Use these discussion questions to guide your next meeting.


A sweeping, masterful debut about a daughter's fateful choice, a mother motivated by her own past, and a family legacy that begins in Cuba before either of them were born

In present-day Miami, Jeanette is battling addiction. Daughter of Carmen, a Cuban immigrant, she is determined to learn more about her family history from her reticent mother and makes the snap decision to take in the daughter of a neighbor detained by ICE. Carmen, still wrestling with the trauma of displacement, must process her difficult relationship with her own mother while trying to raise a wayward Jeanette. Steadfast in her quest for understanding, Jeanette travels to Cuba to see her grandmother and reckon with secrets from the past destined to erupt.
From 19th-century cigar factories to present-day detention centers, from Cuba to Mexico, Gabriela Garcia's Of Women and Salt is a kaleidoscopic portrait of betrayals―personal and political, self-inflicted and those done by others―that have shaped the lives of these extraordinary women. A haunting meditation on the choices of mothers, the legacy of the memories they carry, and the tenacity of women who choose to tell their stories despite those who wish to silence them, this is more than a diaspora story; it is a story of America’s most tangled, honest, human roots.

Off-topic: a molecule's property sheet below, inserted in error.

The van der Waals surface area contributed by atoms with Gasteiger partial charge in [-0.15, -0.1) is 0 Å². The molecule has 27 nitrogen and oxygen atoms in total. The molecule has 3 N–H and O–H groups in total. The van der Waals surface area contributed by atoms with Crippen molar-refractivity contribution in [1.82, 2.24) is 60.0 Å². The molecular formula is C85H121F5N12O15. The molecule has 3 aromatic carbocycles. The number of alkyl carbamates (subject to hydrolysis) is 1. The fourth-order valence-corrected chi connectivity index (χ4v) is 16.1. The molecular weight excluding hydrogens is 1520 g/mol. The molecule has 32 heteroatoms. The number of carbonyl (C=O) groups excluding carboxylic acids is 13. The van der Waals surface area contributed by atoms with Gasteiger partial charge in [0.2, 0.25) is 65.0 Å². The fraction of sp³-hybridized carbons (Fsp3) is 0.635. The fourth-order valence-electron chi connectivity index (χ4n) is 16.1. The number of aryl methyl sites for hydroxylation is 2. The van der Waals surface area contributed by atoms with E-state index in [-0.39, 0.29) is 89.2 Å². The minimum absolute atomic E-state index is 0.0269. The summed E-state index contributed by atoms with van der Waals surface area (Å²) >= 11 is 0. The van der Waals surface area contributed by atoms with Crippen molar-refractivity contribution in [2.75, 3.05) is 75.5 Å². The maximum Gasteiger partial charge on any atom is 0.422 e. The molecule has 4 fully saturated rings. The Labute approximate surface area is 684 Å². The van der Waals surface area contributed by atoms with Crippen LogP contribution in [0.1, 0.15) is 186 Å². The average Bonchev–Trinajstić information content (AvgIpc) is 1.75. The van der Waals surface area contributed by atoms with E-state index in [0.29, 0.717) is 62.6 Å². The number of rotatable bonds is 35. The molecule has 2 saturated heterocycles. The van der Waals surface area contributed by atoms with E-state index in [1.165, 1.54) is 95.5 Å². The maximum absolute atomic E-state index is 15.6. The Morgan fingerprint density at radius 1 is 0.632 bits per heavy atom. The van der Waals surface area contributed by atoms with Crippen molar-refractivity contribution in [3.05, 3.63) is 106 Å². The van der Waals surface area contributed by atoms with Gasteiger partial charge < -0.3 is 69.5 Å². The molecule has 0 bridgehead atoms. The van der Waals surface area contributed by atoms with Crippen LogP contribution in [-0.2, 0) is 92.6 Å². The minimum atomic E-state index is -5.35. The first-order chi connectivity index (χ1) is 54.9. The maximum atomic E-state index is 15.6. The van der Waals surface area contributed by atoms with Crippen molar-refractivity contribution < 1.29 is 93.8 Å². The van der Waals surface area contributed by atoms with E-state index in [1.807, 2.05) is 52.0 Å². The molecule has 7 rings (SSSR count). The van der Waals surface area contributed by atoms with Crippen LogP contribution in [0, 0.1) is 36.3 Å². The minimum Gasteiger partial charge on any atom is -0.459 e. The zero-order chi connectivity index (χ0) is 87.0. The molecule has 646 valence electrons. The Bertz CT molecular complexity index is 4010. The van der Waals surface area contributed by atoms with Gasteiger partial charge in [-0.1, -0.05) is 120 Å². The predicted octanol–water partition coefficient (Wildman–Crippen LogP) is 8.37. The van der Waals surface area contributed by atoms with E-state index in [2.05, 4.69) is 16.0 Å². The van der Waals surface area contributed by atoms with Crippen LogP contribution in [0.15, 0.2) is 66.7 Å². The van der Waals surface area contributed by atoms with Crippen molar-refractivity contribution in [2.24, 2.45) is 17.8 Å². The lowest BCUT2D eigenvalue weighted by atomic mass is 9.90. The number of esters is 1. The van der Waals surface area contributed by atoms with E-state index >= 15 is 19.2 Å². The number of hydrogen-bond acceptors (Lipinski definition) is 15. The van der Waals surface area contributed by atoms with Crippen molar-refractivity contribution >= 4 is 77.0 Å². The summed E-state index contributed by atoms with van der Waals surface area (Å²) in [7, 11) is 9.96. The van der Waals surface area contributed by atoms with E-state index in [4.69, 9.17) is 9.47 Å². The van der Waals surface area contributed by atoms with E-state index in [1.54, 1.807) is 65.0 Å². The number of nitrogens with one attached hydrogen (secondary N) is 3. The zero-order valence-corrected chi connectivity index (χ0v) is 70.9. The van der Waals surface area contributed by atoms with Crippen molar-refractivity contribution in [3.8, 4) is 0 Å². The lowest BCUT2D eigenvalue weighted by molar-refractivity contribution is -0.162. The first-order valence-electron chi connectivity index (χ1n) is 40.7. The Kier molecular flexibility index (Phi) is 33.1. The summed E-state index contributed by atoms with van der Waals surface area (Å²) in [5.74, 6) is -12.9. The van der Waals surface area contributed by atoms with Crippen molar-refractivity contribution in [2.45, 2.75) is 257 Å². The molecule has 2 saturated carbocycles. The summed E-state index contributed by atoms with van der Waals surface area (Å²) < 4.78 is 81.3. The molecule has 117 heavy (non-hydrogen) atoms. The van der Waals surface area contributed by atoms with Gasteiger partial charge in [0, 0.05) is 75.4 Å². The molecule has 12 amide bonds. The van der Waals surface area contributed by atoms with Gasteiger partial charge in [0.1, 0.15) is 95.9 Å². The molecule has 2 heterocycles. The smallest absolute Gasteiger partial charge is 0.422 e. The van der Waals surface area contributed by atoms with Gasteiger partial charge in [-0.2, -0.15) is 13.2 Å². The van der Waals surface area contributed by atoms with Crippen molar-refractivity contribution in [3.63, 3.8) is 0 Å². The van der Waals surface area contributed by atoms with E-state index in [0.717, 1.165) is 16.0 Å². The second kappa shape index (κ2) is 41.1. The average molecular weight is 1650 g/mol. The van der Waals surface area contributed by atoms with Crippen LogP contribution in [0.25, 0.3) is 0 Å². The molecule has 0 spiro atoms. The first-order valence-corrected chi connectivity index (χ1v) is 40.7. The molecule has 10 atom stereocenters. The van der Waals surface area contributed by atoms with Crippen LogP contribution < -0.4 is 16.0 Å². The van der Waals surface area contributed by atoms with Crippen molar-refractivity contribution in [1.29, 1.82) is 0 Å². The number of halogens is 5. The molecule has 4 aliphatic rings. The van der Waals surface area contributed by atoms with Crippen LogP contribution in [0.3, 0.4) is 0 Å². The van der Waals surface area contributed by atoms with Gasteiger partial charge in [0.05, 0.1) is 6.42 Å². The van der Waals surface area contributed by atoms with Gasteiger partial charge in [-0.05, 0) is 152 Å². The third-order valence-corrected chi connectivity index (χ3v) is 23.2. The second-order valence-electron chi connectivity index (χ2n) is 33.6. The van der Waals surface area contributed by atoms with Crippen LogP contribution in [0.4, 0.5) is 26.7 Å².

This recommended reading and discussion guide is shared and sponsored in partnership with Flatiron Books. 


The novel begins with this sentence: “Jeanette, tell me that you want to live.” How did this intimate direct address from mother to daughter set the tone for some of the themes that we encounter in the following pages?

Maria Isabel loses two of the most important people in her life and gives birth to her daughter, Cecilia. In what way does the concept of loss continue to impact/inform the decisions these women make?

The story exposes the flaws and inequities in the immigration system. How did Gloria’s deportation become a catalyst for this story?


Of Women and Salt

“A mesmerizing patchwork of determination, courage and survival.”

—The Washington Post


“This stunningly accomplished first novel is both epic and intimate.”

—O, the Oprah Magazine  


Gabriela Garcia captures the lives of Cuban women in a world to which they refuse to surrender and she does so with precision and generosity and beauty.”Roxane Gay, bestselling author of Hunger and Bad Feminist


"Phenomenal . . . readers won’t want to put [it] down." BUST


“A sweeping tour de force about addiction, displacement, and the legacy of trauma." Harper's Bazaar